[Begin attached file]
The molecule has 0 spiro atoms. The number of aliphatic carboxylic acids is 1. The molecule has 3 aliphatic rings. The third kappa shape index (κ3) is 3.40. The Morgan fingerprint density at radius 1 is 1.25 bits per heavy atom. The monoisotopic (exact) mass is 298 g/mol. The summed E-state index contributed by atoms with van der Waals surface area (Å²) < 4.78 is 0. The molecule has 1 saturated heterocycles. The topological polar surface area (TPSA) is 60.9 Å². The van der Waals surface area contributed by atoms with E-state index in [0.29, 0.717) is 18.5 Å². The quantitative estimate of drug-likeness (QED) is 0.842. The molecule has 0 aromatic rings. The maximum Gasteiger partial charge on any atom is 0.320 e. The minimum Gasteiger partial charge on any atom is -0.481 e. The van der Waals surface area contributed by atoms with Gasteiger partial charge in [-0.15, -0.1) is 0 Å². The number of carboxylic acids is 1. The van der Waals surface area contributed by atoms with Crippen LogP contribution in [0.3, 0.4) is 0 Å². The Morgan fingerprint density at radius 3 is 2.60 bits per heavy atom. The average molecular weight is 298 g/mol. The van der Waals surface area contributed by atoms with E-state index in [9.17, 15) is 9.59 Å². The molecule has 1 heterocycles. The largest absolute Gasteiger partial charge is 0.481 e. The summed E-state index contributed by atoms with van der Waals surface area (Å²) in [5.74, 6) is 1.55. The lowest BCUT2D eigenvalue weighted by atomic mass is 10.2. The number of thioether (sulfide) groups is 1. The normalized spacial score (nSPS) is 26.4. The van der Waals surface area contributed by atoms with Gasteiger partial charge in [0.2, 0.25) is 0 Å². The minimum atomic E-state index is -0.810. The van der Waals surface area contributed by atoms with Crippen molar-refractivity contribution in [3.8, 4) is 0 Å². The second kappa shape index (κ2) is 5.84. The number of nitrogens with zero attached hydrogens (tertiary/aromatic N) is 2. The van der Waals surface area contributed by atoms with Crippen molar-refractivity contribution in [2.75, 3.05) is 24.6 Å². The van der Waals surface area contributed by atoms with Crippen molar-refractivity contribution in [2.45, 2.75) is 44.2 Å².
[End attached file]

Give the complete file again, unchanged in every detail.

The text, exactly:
The molecule has 0 spiro atoms. The number of aliphatic carboxylic acids is 1. The molecule has 3 aliphatic rings. The third kappa shape index (κ3) is 3.40. The Morgan fingerprint density at radius 1 is 1.25 bits per heavy atom. The monoisotopic (exact) mass is 298 g/mol. The summed E-state index contributed by atoms with van der Waals surface area (Å²) < 4.78 is 0. The molecule has 1 saturated heterocycles. The topological polar surface area (TPSA) is 60.9 Å². The van der Waals surface area contributed by atoms with E-state index in [0.29, 0.717) is 18.5 Å². The quantitative estimate of drug-likeness (QED) is 0.842. The molecule has 0 aromatic rings. The maximum Gasteiger partial charge on any atom is 0.320 e. The minimum Gasteiger partial charge on any atom is -0.481 e. The van der Waals surface area contributed by atoms with Gasteiger partial charge in [-0.15, -0.1) is 0 Å². The number of carboxylic acids is 1. The van der Waals surface area contributed by atoms with Crippen LogP contribution in [0.3, 0.4) is 0 Å². The Morgan fingerprint density at radius 3 is 2.60 bits per heavy atom. The average molecular weight is 298 g/mol. The van der Waals surface area contributed by atoms with E-state index in [9.17, 15) is 9.59 Å². The molecule has 1 heterocycles. The largest absolute Gasteiger partial charge is 0.481 e. The summed E-state index contributed by atoms with van der Waals surface area (Å²) in [5.74, 6) is 1.55. The lowest BCUT2D eigenvalue weighted by atomic mass is 10.2. The number of thioether (sulfide) groups is 1. The normalized spacial score (nSPS) is 26.4. The van der Waals surface area contributed by atoms with Gasteiger partial charge in [0.2, 0.25) is 0 Å². The minimum atomic E-state index is -0.810. The van der Waals surface area contributed by atoms with Crippen molar-refractivity contribution in [3.8, 4) is 0 Å². The second kappa shape index (κ2) is 5.84. The number of nitrogens with zero attached hydrogens (tertiary/aromatic N) is 2. The van der Waals surface area contributed by atoms with Crippen molar-refractivity contribution in [2.75, 3.05) is 24.6 Å². The van der Waals surface area contributed by atoms with Crippen molar-refractivity contribution in [2.45, 2.75) is 44.2 Å².